How to cite this WIREs title:

WIREs Comput Mol Sci

WIREs Comput Mol Sci

Impact Factor: 16.778

# Quantum‐mechanical condensed matter simulations with CRYSTAL

Software Focus

Published Online: Mar 04 2018

DOI: 10.1002/wcms.1360

Can't access this content? Tell your librarian.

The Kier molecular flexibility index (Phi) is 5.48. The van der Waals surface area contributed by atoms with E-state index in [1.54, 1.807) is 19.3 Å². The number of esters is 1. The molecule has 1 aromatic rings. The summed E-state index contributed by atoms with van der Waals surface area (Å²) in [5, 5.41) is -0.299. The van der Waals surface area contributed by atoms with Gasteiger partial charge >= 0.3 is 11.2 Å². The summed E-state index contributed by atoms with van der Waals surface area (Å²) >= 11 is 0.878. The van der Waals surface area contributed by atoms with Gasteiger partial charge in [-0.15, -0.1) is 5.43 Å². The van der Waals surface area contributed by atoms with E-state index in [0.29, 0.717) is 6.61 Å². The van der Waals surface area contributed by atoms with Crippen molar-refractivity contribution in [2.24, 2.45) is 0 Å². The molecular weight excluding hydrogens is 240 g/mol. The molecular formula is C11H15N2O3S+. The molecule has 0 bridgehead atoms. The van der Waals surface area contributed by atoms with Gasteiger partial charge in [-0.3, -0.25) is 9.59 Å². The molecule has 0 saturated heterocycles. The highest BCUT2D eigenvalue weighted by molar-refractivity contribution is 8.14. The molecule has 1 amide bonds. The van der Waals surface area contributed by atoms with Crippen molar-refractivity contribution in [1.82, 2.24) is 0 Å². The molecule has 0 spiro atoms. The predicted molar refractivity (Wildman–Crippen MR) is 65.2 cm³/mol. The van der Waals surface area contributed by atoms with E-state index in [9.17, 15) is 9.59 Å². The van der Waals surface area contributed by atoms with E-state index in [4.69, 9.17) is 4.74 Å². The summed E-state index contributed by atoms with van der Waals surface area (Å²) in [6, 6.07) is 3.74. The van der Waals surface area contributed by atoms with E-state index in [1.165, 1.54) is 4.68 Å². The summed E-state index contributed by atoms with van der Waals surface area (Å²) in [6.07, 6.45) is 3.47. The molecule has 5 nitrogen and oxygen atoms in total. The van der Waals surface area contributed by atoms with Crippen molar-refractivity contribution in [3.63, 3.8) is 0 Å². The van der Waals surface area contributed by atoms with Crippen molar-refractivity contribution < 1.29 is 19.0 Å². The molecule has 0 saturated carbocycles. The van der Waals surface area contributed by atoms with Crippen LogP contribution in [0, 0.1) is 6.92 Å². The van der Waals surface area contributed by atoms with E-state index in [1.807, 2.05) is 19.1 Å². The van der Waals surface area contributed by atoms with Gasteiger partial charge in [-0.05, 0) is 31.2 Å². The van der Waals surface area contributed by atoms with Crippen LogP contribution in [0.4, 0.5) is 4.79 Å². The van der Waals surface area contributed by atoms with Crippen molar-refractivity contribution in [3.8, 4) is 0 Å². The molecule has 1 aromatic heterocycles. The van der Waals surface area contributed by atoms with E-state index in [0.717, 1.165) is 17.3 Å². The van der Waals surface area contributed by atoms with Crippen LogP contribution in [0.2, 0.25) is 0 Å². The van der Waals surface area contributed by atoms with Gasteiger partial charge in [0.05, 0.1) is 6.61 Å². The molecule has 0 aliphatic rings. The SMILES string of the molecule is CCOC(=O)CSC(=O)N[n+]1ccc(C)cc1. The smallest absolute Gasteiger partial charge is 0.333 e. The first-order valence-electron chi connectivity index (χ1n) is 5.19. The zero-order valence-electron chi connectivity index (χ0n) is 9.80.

The latest release of the Crystal program for solid‐state quantum‐mechanical ab initio simulations is presented. The program adopts atom‐centered Gaussian‐type functions as a basis set, which makes it possible to perform all‐electron as well as pseudopotential calculations. Systems of any periodicity can be treated at the same level of accuracy (from 0D molecules, clusters and nanocrystals, to 1D polymers, helices, nanorods, and nanotubes, to 2D monolayers and slab models for surfaces, to actual 3D bulk crystals), without any artificial repetition along nonperiodic directions for 0–2D systems. Density functional theory calculations can be performed with a variety of functionals belonging to several classes: local‐density (LDA), generalized‐gradient (GGA), meta‐GGA, global hybrid, range‐separated hybrid, and self‐consistent system‐specific hybrid. In particular, hybrid functionals can be used at a modest computational cost, comparable to that of pure LDA and GGA formulations, because of the efficient implementation of exact nonlocal Fock exchange. Both translational and point‐symmetry features are fully exploited at all steps of the calculation, thus drastically reducing the corresponding computational cost. The various properties computed encompass electronic structure (including magnetic spin‐polarized open‐shell systems, electron density analysis), geometry (including full or constrained optimization, transition‐state search), vibrational properties (frequencies, infrared and Raman intensities, phonon density of states), thermal properties (quasi‐harmonic approximation), linear and nonlinear optical properties (static and dynamic [hyper]polarizabilities), strain properties (elasticity, piezoelectricity, photoelasticity), electron transport properties (Boltzmann, transport across nanojunctions), as well as X‐ray and inelastic neutron spectra. The program is distributed in serial, parallel, and massively parallel versions. In this paper, the original developments that have been devised and implemented in the last 4 years (since the distribution of the previous public version, Crystal14, occurred in December 2013) are described. This article is categorized under: Software > Quantum Chemistry Structure and Mechanism > Computational Materials Science Electronic Structure Theory > Density Functional Theory